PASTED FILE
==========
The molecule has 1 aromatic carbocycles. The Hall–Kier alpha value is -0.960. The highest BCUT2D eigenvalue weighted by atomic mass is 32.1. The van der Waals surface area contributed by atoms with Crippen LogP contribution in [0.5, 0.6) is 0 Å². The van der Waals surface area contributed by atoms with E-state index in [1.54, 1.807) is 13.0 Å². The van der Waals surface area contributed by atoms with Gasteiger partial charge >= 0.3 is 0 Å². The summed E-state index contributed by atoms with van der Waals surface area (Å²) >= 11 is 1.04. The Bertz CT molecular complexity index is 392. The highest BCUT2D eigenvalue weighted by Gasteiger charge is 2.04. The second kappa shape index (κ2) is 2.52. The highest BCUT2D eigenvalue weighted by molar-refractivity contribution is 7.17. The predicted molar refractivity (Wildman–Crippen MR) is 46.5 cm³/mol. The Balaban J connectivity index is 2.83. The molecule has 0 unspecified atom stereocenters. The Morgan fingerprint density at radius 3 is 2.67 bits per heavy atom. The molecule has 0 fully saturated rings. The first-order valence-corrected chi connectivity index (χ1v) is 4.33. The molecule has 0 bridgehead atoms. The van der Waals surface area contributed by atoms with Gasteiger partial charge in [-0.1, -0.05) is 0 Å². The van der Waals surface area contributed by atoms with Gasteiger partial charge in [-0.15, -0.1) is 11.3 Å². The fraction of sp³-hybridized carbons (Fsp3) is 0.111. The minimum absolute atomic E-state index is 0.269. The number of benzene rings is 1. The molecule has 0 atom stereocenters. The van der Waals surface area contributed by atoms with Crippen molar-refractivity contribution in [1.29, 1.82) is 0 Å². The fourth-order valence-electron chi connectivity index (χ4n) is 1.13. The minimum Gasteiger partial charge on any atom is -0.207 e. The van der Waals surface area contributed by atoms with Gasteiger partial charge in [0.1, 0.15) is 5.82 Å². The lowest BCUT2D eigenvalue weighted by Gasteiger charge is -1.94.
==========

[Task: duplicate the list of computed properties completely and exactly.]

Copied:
The molecule has 1 aromatic carbocycles. The Hall–Kier alpha value is -0.960. The highest BCUT2D eigenvalue weighted by atomic mass is 32.1. The van der Waals surface area contributed by atoms with Crippen LogP contribution in [0.5, 0.6) is 0 Å². The van der Waals surface area contributed by atoms with E-state index in [1.54, 1.807) is 13.0 Å². The van der Waals surface area contributed by atoms with Gasteiger partial charge >= 0.3 is 0 Å². The summed E-state index contributed by atoms with van der Waals surface area (Å²) >= 11 is 1.04. The Bertz CT molecular complexity index is 392. The highest BCUT2D eigenvalue weighted by Gasteiger charge is 2.04. The second kappa shape index (κ2) is 2.52. The highest BCUT2D eigenvalue weighted by molar-refractivity contribution is 7.17. The predicted molar refractivity (Wildman–Crippen MR) is 46.5 cm³/mol. The Balaban J connectivity index is 2.83. The molecule has 0 unspecified atom stereocenters. The Morgan fingerprint density at radius 3 is 2.67 bits per heavy atom. The molecule has 0 fully saturated rings. The first-order valence-corrected chi connectivity index (χ1v) is 4.33. The molecule has 0 bridgehead atoms. The van der Waals surface area contributed by atoms with Gasteiger partial charge in [-0.1, -0.05) is 0 Å². The van der Waals surface area contributed by atoms with Gasteiger partial charge in [-0.15, -0.1) is 11.3 Å². The fraction of sp³-hybridized carbons (Fsp3) is 0.111. The minimum absolute atomic E-state index is 0.269. The number of benzene rings is 1. The molecule has 0 atom stereocenters. The van der Waals surface area contributed by atoms with Crippen molar-refractivity contribution in [1.29, 1.82) is 0 Å². The fourth-order valence-electron chi connectivity index (χ4n) is 1.13. The minimum Gasteiger partial charge on any atom is -0.207 e. The van der Waals surface area contributed by atoms with Gasteiger partial charge in [0.1, 0.15) is 5.82 Å². The lowest BCUT2D eigenvalue weighted by Gasteiger charge is -1.94.